About 60 Americans were brought together and assembled into a number of groups, each consisting of five or six people. Members of each group were asked to deliberate on three of the most controversial issues of the day: Should states allow same-sex couples to enter into civil unions? Should employers engage in affirmative action by giving a preference to members of traditionally disadvantaged groups? Should the United States sign an international treaty to combat global warming?
As the experiment was designed, the groups consisted of "liberal" and "conservative" enclaves — the former from Boulder, the latter from Colorado Springs. It is widely known that Boulder tends to be liberal, and Colorado Springs tends to be conservative. Participants were screened to ensure that they generally conformed to those stereotypes. People were asked to state their opinions anonymously both before and after 15 minutes of group discussion. What was the effect of that discussion?
In almost every case, people held more-extreme positions after they spoke with like-minded others. Discussion made civil unions more popular among liberals and less popular among conservatives. Liberals favored an international treaty to control global warming before discussion; they favored it far more strongly after discussion. Conservatives were neutral on that treaty before discussion, but they strongly opposed it after discussion. Liberals, mildly favorable toward affirmative action before discussion, became strongly favorable toward affirmative action after discussion. Firmly negative about affirmative action before discussion, conservatives became fiercely negative about affirmative action after discussion.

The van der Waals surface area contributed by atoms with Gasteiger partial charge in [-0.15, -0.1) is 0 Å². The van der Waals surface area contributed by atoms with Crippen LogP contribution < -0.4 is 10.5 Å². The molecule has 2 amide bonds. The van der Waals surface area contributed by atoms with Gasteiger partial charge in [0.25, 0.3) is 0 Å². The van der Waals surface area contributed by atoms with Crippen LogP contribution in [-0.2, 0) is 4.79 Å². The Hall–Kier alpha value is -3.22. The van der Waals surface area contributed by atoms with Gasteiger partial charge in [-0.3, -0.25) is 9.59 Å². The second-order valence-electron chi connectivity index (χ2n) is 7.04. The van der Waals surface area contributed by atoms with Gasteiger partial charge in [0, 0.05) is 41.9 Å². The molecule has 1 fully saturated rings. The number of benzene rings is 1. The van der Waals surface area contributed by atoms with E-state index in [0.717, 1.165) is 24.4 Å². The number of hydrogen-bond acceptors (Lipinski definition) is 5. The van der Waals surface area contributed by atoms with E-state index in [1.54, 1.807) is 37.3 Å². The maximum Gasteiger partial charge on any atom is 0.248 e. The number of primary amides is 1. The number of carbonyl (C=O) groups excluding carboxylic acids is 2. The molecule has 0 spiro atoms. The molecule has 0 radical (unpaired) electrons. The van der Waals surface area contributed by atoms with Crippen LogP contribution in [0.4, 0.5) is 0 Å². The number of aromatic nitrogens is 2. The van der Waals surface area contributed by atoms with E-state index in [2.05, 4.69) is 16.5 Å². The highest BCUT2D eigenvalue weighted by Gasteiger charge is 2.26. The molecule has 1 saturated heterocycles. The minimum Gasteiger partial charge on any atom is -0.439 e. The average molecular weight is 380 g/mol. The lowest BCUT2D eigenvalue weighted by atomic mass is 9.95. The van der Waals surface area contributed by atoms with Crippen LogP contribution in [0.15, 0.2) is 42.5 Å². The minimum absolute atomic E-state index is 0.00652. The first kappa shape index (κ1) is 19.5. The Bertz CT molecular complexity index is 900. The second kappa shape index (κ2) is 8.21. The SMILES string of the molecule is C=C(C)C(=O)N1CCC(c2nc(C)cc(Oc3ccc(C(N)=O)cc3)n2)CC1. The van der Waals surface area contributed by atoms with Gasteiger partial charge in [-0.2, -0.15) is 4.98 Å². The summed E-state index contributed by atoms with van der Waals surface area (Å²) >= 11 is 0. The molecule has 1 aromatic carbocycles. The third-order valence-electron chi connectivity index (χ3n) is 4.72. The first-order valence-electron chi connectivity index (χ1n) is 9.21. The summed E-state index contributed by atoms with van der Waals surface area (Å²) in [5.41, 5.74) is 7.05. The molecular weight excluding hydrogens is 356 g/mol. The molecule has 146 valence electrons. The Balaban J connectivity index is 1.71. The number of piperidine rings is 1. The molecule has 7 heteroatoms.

Sunstein's particular concern in this article is the internet: according to him, it makes it a lot easier for people to form homogenous enclaves where opinions get radicalized. Arguably you see such enclaves in the form of Free Republic on the right and Daily Kos on the left. It seems clear that mutual affirmation by like-minded is a big part of what's going on at sites like this.
Professor Sunstein does ignore one salient point, though. While it's easy for people to seek out opinions that confirm what you already believe, people of a more (ahem) iconoclastic mindset can certainly find independent and thoughtful voices across the spectrum. And blogging encourages you to read people you disagree with, if only to hammer them.
But I wonder why it is that Professor Sunstein ignores one of the most obvious places where the like-minded can form enclaves: university faculties. University faculties lean well to the left, particularly elite universities. You can hardly expect university professors to be immune to this sort of effect. And you don't need a study to know that "disciplines" like "women's studies," "African-American studies," and -- my favorite -- "peace studies" have to be among the worst
From a practical standpoint, if you believe in freedom of speech, there's not a lot you can do about the whole problem of like-minded enclaves on the internet. I realize that, in Professor Sunstein's case, this is an open question, but for most of us the idea of a regulatory solution is anathema. But in the case of universities, it's easy to imagine policies that would increase ideological diversity. But Professor Sunstein doesn't mention that. I wonder why not.